Claire Duffy's blog about public speaking and communication (in real life). Speak well, do well!
‘Speech of the Year!’ bellowed the headline in the Wall Street Journal. My enthusiasm fired up. It subsided a bit when I found the story was about ‘a regulator, of all people’, and that ‘the orator of note was from the Bank of England, and that his subject was The Dog and the Frisbee.’
I am limited in my experience of financial institutions, and Mr Banks in Mary Poppins is the only person I know of from the Bank of England, but I was pretty sure this was a rare combination. Dog. Frisbee. Bank of England. Orator.
Intrigued, some further reading revealed the man in question to be BoE Director of Financial Stability, Andrew Haldane. I checked Mr Haldane out on YouTube. Allowing for low-skilled camera operators in badly lit rooms, it is still clear from his presentations that Mr Haldane is pretty good at explaining things.
I judged this mostly by the fact that I could understand him. This is really saying something because when it comes to matters numerical I am pretty close to the back of the pack. I can’t claim to have comprehended his talks entirely, but his general drift was perfectly clear – even to me.
The Speech of The Year does not seem to exist in video, but a flick through its 36 page text was illuminating. It’s a great read, and utterly convincing. Mr Haldane and his colleague have done some research and it tells the following story: complex regulatory systems like the Basel agreements, the Dodd-Frank Act, or the Vickers recommendations, are doomed to failure.
Simple, quantity-based restrictions are the equivalent of a regulatory commandment: ‘Thou shalt not.’ These are likely to be less fallible than: ‘Thou shalt,’ provided the internal model is correct.” That is one reason why Glass-Steagall lasted for 60 years longer than Basel II.
The intended audience knows their Glass Steagall from their Basel II, but even though I don’t, I am persuaded by what he says. Why? Because Mr Haldane uses concepts I do understand to prefigure his thesis. Which brings us back to the dog and the frisbee.
The title of the talk is a metaphor. Let me summarise his opening:
Catching a frisbee is difficult….Were a physicist to write down frisbee-catching as an optimal control problem, they would need to understand and apply Newton’s Law of Gravity.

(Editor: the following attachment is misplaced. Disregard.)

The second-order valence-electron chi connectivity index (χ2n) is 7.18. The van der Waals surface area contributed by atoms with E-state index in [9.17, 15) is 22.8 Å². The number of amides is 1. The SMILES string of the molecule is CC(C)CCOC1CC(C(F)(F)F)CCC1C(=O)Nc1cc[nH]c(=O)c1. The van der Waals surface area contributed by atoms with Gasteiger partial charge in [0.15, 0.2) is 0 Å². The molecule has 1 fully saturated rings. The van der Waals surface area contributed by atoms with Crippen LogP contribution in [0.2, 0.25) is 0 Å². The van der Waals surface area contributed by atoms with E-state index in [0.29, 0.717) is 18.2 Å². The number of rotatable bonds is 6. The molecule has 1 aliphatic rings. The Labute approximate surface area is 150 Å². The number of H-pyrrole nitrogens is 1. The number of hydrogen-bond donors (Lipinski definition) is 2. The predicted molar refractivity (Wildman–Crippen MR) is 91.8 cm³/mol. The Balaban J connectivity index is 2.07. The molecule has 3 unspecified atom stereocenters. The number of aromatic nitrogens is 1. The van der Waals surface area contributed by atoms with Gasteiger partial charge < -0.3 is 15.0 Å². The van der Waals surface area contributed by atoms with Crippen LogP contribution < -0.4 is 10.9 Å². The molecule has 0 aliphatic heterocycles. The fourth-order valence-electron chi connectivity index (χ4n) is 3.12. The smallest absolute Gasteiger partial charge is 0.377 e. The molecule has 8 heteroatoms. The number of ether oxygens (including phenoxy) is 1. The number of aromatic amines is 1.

Yet despite this complexity, catching a frisbee is remarkably common….it is not an activity only undertaken by those with a Doctorate in physics. It is a task that an average dog can master….
So what is the secret of the dog’s success? The answer, as in many other areas of complex decision-making, is simple. Or rather, it is to keep it simple.
I get it. Even I get it!
Now let’s look at his speech conclusion, the metaphor has become a bookend.
Modern finance is complex, perhaps too complex. Regulation of modern finance is complex, almost certainly too complex. That configuration spells trouble. As you do not fight fire with fire, you do not fight complexity with complexity. Because complexity generates uncertainty, not risk, it requires a regulatory response grounded in simplicity, not complexity.
To ask today’s regulators to save us from tomorrow’s crisis using yesterday’s toolbox is to ask a border collie to catch a frisbee by first applying Newton’s Law of Gravity.
Isn’t that lovely? So let’s be impressed by his structure and his metaphor and take a closer look at why it works. Here’s one description.
Metaphor can create shortcuts to understanding: cognition as the crow flies. Say, you have a complex idea you need to get across. You can take your audience on an energy-sapping trek through the terrain, cross raging rivers of data, scale each conceptual obstacle as you come to it and finally, if you’re lucky, arrive at your destination. Or, you can invite them to take flight, fix their bearings and make their way to journey’s end on the wing of a metaphor.
Put more simply, we can learn something new by linking it to something you already know or something universally known. You understand the unknown by associating it or joining it to something familiar.
Every schoolteacher worth their salt knows this, but they are busy teaching school. It’s the people who would communicate so much better if only they knew it who are the ones to worry about. But they’re busy regulating banks, testing for global warming, and drafting legislation which will tie us all in knots for the foreseeable future.
‘Everything should be made as simple as possible, but not simpler’ was supposedly said by Einstein. Yes, I agree, it should. But ‘not simpler’ is difficult to define and that’s where things can fall apart. I recently found this more nuanced version:
‘Any intelligent fool can make things bigger, more complex, and more violent. It takes a touch of genius—and a lot of courage—to move in the opposite direction.’
Perhaps the Bank of England has it.